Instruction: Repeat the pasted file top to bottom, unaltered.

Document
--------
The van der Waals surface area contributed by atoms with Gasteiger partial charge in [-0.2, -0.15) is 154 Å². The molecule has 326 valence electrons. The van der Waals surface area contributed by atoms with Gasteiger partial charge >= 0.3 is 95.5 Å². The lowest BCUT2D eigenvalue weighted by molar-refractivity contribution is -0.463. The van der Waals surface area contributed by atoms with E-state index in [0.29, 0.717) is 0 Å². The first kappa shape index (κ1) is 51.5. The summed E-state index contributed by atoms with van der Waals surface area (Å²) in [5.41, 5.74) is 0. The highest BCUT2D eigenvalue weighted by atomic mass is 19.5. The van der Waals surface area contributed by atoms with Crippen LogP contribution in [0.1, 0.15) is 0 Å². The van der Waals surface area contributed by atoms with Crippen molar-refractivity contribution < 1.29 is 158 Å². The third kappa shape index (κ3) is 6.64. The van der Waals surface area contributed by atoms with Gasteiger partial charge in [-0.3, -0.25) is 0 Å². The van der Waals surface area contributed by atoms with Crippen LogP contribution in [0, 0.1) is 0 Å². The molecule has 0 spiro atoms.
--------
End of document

The van der Waals surface area contributed by atoms with Gasteiger partial charge in [-0.2, -0.15) is 154 Å². The molecule has 326 valence electrons. The van der Waals surface area contributed by atoms with Gasteiger partial charge >= 0.3 is 95.5 Å². The lowest BCUT2D eigenvalue weighted by molar-refractivity contribution is -0.463. The van der Waals surface area contributed by atoms with E-state index in [0.29, 0.717) is 0 Å². The first kappa shape index (κ1) is 51.5. The summed E-state index contributed by atoms with van der Waals surface area (Å²) in [5.41, 5.74) is 0. The highest BCUT2D eigenvalue weighted by atomic mass is 19.5. The van der Waals surface area contributed by atoms with Crippen LogP contribution in [0.1, 0.15) is 0 Å². The van der Waals surface area contributed by atoms with Crippen molar-refractivity contribution < 1.29 is 158 Å². The third kappa shape index (κ3) is 6.64. The van der Waals surface area contributed by atoms with Gasteiger partial charge in [-0.3, -0.25) is 0 Å². The van der Waals surface area contributed by atoms with Crippen LogP contribution in [0, 0.1) is 0 Å². The molecule has 0 spiro atoms.